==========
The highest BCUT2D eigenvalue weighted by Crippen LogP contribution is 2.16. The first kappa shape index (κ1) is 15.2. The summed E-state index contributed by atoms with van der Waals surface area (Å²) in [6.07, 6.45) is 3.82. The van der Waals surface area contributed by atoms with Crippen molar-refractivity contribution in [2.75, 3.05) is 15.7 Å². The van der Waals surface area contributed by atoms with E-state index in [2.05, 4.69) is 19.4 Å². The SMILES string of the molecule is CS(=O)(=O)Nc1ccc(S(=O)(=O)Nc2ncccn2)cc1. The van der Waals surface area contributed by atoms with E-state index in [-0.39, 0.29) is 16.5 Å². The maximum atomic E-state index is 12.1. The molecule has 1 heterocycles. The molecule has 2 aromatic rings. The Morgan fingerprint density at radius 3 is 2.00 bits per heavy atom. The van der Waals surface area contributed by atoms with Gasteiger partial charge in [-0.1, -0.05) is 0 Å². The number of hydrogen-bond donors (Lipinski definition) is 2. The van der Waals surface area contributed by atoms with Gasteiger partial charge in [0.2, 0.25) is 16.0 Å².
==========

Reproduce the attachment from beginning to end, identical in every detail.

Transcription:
The highest BCUT2D eigenvalue weighted by Crippen LogP contribution is 2.16. The first kappa shape index (κ1) is 15.2. The summed E-state index contributed by atoms with van der Waals surface area (Å²) in [6.07, 6.45) is 3.82. The van der Waals surface area contributed by atoms with Crippen molar-refractivity contribution in [2.75, 3.05) is 15.7 Å². The van der Waals surface area contributed by atoms with E-state index in [2.05, 4.69) is 19.4 Å². The SMILES string of the molecule is CS(=O)(=O)Nc1ccc(S(=O)(=O)Nc2ncccn2)cc1. The van der Waals surface area contributed by atoms with E-state index in [-0.39, 0.29) is 16.5 Å². The maximum atomic E-state index is 12.1. The molecule has 1 heterocycles. The molecule has 2 aromatic rings. The Morgan fingerprint density at radius 3 is 2.00 bits per heavy atom. The van der Waals surface area contributed by atoms with Gasteiger partial charge in [-0.1, -0.05) is 0 Å². The number of hydrogen-bond donors (Lipinski definition) is 2. The van der Waals surface area contributed by atoms with Gasteiger partial charge in [0.2, 0.25) is 16.0 Å².